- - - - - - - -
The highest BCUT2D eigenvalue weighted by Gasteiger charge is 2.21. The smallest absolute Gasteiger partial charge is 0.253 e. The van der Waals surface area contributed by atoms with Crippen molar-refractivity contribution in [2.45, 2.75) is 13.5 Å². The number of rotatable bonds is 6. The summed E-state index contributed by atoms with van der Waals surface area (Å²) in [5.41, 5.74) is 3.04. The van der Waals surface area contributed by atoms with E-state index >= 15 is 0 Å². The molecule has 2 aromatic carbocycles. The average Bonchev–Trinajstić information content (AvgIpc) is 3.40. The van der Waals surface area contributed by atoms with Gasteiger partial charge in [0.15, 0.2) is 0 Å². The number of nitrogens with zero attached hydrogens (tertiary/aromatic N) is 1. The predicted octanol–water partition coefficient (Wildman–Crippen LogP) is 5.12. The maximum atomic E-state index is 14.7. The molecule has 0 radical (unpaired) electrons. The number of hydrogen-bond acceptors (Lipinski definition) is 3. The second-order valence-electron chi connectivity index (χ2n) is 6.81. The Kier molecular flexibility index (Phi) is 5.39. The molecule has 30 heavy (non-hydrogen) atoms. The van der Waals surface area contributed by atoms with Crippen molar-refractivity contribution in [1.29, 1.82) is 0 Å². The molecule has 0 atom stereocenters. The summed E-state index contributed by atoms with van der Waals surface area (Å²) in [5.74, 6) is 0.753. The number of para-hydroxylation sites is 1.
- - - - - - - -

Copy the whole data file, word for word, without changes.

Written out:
The highest BCUT2D eigenvalue weighted by Gasteiger charge is 2.21. The smallest absolute Gasteiger partial charge is 0.253 e. The van der Waals surface area contributed by atoms with Crippen molar-refractivity contribution in [2.45, 2.75) is 13.5 Å². The number of rotatable bonds is 6. The summed E-state index contributed by atoms with van der Waals surface area (Å²) in [5.41, 5.74) is 3.04. The van der Waals surface area contributed by atoms with E-state index >= 15 is 0 Å². The molecule has 2 aromatic carbocycles. The average Bonchev–Trinajstić information content (AvgIpc) is 3.40. The van der Waals surface area contributed by atoms with Gasteiger partial charge in [0.15, 0.2) is 0 Å². The number of nitrogens with zero attached hydrogens (tertiary/aromatic N) is 1. The predicted octanol–water partition coefficient (Wildman–Crippen LogP) is 5.12. The maximum atomic E-state index is 14.7. The molecule has 0 radical (unpaired) electrons. The number of hydrogen-bond acceptors (Lipinski definition) is 3. The second-order valence-electron chi connectivity index (χ2n) is 6.81. The Kier molecular flexibility index (Phi) is 5.39. The molecule has 30 heavy (non-hydrogen) atoms. The van der Waals surface area contributed by atoms with Crippen molar-refractivity contribution in [1.29, 1.82) is 0 Å². The molecule has 0 atom stereocenters. The summed E-state index contributed by atoms with van der Waals surface area (Å²) in [5.74, 6) is 0.753. The number of para-hydroxylation sites is 1.